For many years, Woodruff and Harper worked alongside each other to create and advance the company’s safety culture. The two helped to establish the company’s Million Mile program, celebrating its drivers who achieve at least 1 million miles without a preventable accident. The program has recognized more than 4,600 drivers throughout the company’s history.
In his new role, Woodruff will lead the company’s sustainability initiatives, improve safety and corporate security, and oversee its equipment, maintenance and drivers.
“J.B. Hunt sets the bar today for the industry on so many levels, and Craig has been a big part of that,” said Nick Hobbs, chief operating officer and president of contract services at J.B. Hunt. “He was instrumental in helping create our safety culture and service excellence, and I am confident that Greer will continue advancing those efforts, delivering value for our customers and shareholders and maintaining our fleet’s commitment to being one of the safest on the road.”
Before Harper was named chief sustainability officer, he touted the benefits of J.B. Hunt’s intermodal segment in how it can help to reduce carbon emissions by converting over-the-road truck shipments to intermodal.
“We’ve always been trying to look at ways to reduce our carbon footprint,” Harper said in 2018. “We do a lot of that with our intermodal operations. Last year alone, we saved 3.5 million tons of carbon dioxide emissions by putting that freight on the train instead of having the trucks on the road hauling that freight. That’s equivalent to taking 700,000 cars off the road a year. It goes along again with our goals of having safe, reliable, efficient and sustainable transportation.”
Harper made those remarks at a media event showing some of the first all-electric trucks that J.B. Hunt added to its fleet. The five battery-electric Mitsubishi Fuso eCanter trucks were not company-owned. The first company-owned, battery-electric vehicle that the carrier added to its fleet was a Freightliner eCascadia. The company received the first in December 2022 after piloting the truck in 2020 – the year the company completed its first delivery with a class 8 electric truck, the largest truck class.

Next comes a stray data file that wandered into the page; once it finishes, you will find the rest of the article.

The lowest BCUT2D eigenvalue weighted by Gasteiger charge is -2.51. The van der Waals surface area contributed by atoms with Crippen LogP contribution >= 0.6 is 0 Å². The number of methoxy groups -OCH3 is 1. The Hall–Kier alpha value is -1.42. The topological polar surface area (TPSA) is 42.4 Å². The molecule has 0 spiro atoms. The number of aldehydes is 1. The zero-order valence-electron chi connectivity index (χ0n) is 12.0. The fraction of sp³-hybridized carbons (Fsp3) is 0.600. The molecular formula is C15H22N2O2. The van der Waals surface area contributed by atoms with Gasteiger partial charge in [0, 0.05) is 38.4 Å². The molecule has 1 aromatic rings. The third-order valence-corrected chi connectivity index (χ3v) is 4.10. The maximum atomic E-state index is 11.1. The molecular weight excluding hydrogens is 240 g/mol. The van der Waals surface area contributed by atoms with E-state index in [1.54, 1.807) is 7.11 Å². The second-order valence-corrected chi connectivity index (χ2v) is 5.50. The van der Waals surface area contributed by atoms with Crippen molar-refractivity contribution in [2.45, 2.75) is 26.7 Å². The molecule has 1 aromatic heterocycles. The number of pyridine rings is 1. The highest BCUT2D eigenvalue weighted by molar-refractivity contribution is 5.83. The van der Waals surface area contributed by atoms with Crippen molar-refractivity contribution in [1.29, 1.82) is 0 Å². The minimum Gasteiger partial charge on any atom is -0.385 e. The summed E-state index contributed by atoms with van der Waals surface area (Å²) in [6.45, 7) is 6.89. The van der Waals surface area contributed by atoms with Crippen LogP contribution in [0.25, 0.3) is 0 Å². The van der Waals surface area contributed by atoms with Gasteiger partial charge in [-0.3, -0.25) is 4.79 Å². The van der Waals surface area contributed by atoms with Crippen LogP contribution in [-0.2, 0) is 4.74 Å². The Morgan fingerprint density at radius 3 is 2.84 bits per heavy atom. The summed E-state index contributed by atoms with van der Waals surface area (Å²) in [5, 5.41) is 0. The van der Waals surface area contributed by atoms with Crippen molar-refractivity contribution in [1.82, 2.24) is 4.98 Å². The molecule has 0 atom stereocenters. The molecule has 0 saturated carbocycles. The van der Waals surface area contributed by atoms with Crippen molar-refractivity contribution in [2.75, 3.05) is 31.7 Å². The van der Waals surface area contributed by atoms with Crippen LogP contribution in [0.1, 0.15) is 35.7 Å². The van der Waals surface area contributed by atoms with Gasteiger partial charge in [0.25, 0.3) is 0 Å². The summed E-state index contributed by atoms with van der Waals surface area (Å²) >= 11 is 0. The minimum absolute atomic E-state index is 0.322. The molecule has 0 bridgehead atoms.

In 2021, the company released its first report highlighting achievements in environmental, social and corporate governance. The 2020 Sustainability Report was the first of its kind for the company. In the report, Harper noted the company’s commitment to convert at least 25% of its day cab and straight truck fleet to an alternative power fuel source by 2035.
In November 2022, the company announced a goal to cut its carbon emission intensity by 32% by 2034 from 2019 levels. Adding alternative-powered vehicles into its fleet was one of the three focus areas in reaching the goal. The others comprise expanding the use of biogenic fuels and improving fuel economy, including diesel-powered trucks.
In 2017, J.B. Hunt reserved 40 Tesla Semi electric trucks, and earlier this year, ordered 13 zero-emission Nikola trucks. Harper recently said the company will add the Nikola trucks to its “fleet when they are available and have met the company’s high level of safety standards.”
Shares of J.B. Hunt (NASDAQ: JBHT) closed Thursday at $201.73, up $5.72 or 2.92%. In the past 52 weeks, the stock has ranged between $163.66 and $209.21.